Here’s the first sketch of the Giant LED Cube. By now I had decided that I would use LED light bulbs and standard household lamp sockets. The nice thing about using such common parts is that they are very cheap. I found these Black Bakelite Fixture Socket with Terminals and ordered some so I could test the fit. It was close enough that it would work, and I just needed to make a small adapter. Well, at least 27 small adapters.

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I designed and 3D printed over 30 of these using clear ABS, which is remarkably close to being white, and since you wouldn’t really see them, I was fine with the close match. I cranked these out so I’d be ready when they were needed. Like many parts of this project, they are just press fit into place. The entire thing was designed to be easily assembled and disassembled for making transport and storage an simple affair.

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I had the basic design of the cube figured out, so I decided to work on the controller. Since we’d have 27 LED light bulbs I decided to use an Arduino Mega, which had plenty of I/O pins, along with two 16 channel relay boards. LED light bulbs are pretty lower power (compared to incandescent bulbs, anyway) so even though they’re 110 volts AC, 27 bulbs all on at the same time probably pulled less than 6 amps.

The image above represents my first attempt at layout out the controller, which I eventually abandoned. The screw terminals ended up not being a good idea. I would be pretty busy running Maker Faire so I assumed that I could find helpers able to strip wire, put them into the screw terminals, and get it all right. After attempting this myself on a small scale I decided that it needed to be even simpler, and clear enough that almost anyone could do the setup. So I scrapped the screw terminals. Around this time I also decided that running all of the power cords inside the PVC was going to be tedious and difficult, so with the decision to just run the cords on the outside (at least for this installation) I decided to just use standard household plugs. This would allow nearly anyone to just match up some numbers and plug things in. Simple wins!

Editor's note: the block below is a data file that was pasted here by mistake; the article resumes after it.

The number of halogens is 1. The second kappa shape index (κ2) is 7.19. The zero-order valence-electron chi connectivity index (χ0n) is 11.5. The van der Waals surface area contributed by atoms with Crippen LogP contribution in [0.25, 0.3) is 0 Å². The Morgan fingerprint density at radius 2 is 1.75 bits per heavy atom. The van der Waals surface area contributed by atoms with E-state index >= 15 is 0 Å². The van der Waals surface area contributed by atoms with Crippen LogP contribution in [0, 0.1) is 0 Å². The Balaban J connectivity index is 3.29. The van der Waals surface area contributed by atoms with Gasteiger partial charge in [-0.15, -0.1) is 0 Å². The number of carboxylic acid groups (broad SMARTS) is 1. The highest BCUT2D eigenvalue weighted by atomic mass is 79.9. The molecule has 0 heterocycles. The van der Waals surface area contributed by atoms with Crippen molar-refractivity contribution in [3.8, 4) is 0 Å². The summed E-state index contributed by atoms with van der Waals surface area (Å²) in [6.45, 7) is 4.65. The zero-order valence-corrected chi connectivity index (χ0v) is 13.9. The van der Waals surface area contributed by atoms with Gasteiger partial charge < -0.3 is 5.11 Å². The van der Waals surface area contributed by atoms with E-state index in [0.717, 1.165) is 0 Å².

The design process for the Giant LED Cube wasn’t too difficult. Doing this like this (designing, specifying parts, building, etc.) is pretty much my day job. The wiring was definitely tedious, and required at least one unexpected hour-long troubleshooting session due to a bad connection. I had a lot of help with the wiring of the lights from Adrian, and a lot of help with initial assembly from Becky. Without their help things would have taken me a lot longer. (Thank You!)

I think I’ve spewed enough about this project for one post (which I wanted to get out last month!) so I’ll end it here and get working on Part II ASAP.